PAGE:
In FIG. 5a a coating 40' formed of a material serving to block or shield a beam of ions for example, silicon dioxide, silicon nitride, photoresist or the like is applied to a silicon substrate 10 on the upper surface 12. As above described, examples of the shielding material include silicon dioxide, silicon nitride; photoresist etc. While FIG. 5a shows a single coating 40, a plurality of coatings such as coating 40 are actually disposed in a predetermined pattern on the substrate 10 by jointly employing a selective etching technique well known in the art for example, chemically etching, back spattering or plasma etching technique and a photolithographic technique also well known in the art. Only for purposes of illustration the substrate will be described as including the single coating 40'. The thickness of the shielding coating 40' depends upon an acceleration voltage for a beam of ions involved and the type of coating material. It has been found that, with the coating formed of silicon dioxide, the thickness thereof is sufficient in the range from 500 to 700A at an acceleration voltage of 100 kilovolts and from 1000 to 1500A at an acceleration voltage of 200 kilovolts. For photoresist coatings, the thickness thereof is required only to be twice the thickness of the silicon dioxide coating. In the example illustrated the coating 40' has been formed into a square of a photoresist.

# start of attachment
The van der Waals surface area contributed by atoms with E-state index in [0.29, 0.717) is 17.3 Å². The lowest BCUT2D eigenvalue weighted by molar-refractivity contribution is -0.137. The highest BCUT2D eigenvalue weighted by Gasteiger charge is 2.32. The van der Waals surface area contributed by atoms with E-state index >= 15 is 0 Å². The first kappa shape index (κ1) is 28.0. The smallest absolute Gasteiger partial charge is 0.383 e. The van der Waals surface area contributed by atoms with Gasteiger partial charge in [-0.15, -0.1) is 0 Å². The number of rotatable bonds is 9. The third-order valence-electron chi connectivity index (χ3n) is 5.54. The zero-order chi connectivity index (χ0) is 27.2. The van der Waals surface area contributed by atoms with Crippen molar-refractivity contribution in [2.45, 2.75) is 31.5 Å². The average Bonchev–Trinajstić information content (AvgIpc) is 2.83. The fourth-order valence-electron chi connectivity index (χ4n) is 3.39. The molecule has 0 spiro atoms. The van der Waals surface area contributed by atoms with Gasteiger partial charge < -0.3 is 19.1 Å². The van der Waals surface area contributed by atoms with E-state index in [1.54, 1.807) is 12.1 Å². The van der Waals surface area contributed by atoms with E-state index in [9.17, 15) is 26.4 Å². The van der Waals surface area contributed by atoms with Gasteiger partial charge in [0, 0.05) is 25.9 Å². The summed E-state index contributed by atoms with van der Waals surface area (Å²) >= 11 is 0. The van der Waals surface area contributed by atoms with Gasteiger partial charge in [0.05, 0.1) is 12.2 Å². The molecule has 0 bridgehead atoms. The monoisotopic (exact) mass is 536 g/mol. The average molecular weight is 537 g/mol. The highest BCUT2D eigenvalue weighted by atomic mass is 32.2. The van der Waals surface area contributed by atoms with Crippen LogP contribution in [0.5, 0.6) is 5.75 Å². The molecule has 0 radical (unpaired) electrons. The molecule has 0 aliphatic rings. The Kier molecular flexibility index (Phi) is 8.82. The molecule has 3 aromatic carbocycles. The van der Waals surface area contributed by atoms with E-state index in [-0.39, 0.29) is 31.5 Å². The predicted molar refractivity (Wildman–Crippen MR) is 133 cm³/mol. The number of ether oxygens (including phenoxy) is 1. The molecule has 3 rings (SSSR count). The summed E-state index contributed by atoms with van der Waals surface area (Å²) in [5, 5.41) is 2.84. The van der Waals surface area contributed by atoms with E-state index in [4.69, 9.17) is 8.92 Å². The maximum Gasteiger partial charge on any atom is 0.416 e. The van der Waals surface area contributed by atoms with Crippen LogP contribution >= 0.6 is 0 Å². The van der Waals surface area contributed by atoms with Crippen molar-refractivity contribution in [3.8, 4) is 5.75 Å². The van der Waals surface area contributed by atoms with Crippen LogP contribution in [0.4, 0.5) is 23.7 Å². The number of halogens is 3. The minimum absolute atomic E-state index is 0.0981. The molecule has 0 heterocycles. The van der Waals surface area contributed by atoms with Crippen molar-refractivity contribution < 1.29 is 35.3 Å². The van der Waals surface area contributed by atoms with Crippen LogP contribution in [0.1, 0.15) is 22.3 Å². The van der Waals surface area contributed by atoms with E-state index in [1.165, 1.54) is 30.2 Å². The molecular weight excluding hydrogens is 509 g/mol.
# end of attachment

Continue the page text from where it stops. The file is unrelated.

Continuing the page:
As shown in FIG. 5b a beam of ions 42 irradiates the upper surface 12 of the substrate 10 to form regions 44 having a fast oxidizing ability. A source of ions includes preferably an element heavier than the element, in this case, silicon forming the substrate (10), for example, indium, gallium antimony, tin or arsenic as above described in conjunction with FIG. 4b although the source of ions may be formed of any other element.